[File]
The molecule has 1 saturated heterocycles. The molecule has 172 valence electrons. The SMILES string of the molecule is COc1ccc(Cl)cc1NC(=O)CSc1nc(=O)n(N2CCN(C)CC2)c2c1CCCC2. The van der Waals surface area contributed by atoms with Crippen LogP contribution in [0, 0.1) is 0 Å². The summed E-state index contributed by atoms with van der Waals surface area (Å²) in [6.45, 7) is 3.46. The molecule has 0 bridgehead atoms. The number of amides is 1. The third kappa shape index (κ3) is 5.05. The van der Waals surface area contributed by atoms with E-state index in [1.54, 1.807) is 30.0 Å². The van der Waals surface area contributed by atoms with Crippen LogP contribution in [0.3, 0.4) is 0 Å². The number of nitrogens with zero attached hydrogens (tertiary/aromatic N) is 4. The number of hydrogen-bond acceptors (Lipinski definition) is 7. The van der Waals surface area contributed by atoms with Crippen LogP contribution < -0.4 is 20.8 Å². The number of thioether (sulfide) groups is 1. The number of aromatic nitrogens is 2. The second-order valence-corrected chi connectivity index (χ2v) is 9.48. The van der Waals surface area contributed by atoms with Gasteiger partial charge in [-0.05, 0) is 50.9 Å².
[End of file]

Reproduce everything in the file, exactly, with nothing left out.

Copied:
The molecule has 1 saturated heterocycles. The molecule has 172 valence electrons. The SMILES string of the molecule is COc1ccc(Cl)cc1NC(=O)CSc1nc(=O)n(N2CCN(C)CC2)c2c1CCCC2. The van der Waals surface area contributed by atoms with Crippen LogP contribution in [0, 0.1) is 0 Å². The summed E-state index contributed by atoms with van der Waals surface area (Å²) in [6.45, 7) is 3.46. The molecule has 0 bridgehead atoms. The number of amides is 1. The third kappa shape index (κ3) is 5.05. The van der Waals surface area contributed by atoms with E-state index in [1.54, 1.807) is 30.0 Å². The van der Waals surface area contributed by atoms with Crippen LogP contribution in [0.3, 0.4) is 0 Å². The number of nitrogens with zero attached hydrogens (tertiary/aromatic N) is 4. The number of hydrogen-bond acceptors (Lipinski definition) is 7. The van der Waals surface area contributed by atoms with Crippen LogP contribution < -0.4 is 20.8 Å². The number of thioether (sulfide) groups is 1. The number of aromatic nitrogens is 2. The second-order valence-corrected chi connectivity index (χ2v) is 9.48. The van der Waals surface area contributed by atoms with Gasteiger partial charge in [-0.05, 0) is 50.9 Å².